• Jack Ryan (I'd seen but but she hadn't so went through it again, and forgot how much I liked season one better than two)
  • Fleabag (outstanding)
  • Damages (never watched when it originally came out and just finished season one - hooked!)

 

@wine+art posted:

Hmm, now I want to try it. 

I can understand giving up during or after S01E01. She’s shallow and annoying, and the ”breaking the 4th wall” thing is hardly original.

But the series does a slow build over the course of the two seasons. There’s a deliberate arc to the story and character development. It’s not high art, but it’s very well done. Especially Season 2.

On the other hand, I suffered through the first season of her other series, Killing Eve. Didn’t like it at all.

@The Old Man posted:

I think they could have easily cut McMillions in half. Also that supercilious, self-congratulating FBI agent really got tiresome.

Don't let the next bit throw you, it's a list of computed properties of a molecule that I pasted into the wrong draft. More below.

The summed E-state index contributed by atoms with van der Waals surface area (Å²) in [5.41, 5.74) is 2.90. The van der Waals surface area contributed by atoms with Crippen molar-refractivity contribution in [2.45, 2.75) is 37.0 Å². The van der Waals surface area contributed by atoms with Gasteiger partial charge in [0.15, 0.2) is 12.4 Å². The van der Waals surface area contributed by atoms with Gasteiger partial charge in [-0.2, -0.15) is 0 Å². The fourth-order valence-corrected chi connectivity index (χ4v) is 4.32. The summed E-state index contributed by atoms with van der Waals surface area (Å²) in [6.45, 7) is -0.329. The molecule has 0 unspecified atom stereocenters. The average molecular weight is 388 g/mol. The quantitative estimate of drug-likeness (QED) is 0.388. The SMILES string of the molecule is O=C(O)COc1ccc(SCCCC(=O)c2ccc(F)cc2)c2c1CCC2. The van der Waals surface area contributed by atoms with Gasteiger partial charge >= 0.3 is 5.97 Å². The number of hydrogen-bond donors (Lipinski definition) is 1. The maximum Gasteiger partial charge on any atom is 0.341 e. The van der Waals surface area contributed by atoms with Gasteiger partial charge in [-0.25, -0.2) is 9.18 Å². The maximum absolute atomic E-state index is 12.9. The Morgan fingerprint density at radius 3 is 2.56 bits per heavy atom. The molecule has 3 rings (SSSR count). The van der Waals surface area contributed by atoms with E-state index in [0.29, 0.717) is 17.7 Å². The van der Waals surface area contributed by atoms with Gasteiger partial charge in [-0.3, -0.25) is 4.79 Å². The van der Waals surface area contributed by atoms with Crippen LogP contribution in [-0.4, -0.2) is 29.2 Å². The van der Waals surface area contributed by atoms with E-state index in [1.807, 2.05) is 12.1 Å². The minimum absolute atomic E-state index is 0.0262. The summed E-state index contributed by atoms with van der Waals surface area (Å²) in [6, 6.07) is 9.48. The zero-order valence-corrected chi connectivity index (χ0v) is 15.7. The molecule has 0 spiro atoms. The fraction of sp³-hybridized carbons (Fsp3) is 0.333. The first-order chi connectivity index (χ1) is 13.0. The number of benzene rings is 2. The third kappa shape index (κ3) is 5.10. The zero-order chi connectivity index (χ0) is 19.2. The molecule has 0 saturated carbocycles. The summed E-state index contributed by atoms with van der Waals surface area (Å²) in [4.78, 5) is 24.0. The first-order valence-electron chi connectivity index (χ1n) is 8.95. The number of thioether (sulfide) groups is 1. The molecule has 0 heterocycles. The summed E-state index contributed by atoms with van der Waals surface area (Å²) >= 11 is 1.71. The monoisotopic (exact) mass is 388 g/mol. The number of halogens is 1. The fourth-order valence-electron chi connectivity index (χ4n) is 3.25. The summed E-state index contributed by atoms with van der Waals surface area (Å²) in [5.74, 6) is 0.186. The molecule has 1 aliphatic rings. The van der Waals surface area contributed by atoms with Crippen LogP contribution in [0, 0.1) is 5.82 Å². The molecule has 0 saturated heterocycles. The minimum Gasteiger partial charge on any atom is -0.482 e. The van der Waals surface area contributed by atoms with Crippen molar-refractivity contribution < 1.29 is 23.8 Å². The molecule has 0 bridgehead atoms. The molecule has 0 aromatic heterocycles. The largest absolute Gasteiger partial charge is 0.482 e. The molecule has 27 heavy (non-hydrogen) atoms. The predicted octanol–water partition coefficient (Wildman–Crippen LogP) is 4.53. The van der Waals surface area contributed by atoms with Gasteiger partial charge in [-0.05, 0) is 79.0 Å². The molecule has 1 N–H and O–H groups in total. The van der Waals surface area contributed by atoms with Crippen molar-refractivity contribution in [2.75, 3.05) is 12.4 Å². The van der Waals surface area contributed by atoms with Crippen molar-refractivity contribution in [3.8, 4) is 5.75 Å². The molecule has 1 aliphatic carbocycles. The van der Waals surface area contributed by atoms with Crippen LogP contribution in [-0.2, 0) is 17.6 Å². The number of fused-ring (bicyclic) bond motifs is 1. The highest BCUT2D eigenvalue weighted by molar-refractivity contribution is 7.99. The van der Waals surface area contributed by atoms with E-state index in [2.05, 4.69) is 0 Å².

I respectfully disagree. The first few episodes were fast paced and shallow. It had a “staring at a traffic accident” feel to it. “Look at all these stupid, freakish people!” But I appreciated that it took a more sober turn in the second half. They took the time to let us get to know some of the participants and how their lives were impacted by their actions.

As for that FBI agent, his more annoying traits got a lot of screen time in the first episode, but he was less of a focus as the story progressed, and when he was on camera, he was often more reserved. He sure did have a toothy grin, though. Reminded me of Ed Grimley (Martin Short’s character).

And the real estate guy was a dead ringer for John Goodman - both his looks and his voice.

Great british menu. 

The full 2019-2020 season is on YouTube as well as 2014. You can find 2018 online too (and of course watch all 15 seasons if you can get bbc iPlayer).

If you enjoy cooking competition shows this one pits mostly 1 and 2 star Michelin chefs against each other to cook one of four courses at a banquet. In no way "American" reality TV, they help each other, clean up, know what the hell they are doing and its the best cooking show on TV. 

Add Reply

Post
×
×
×
×
Link copied to your clipboard.
×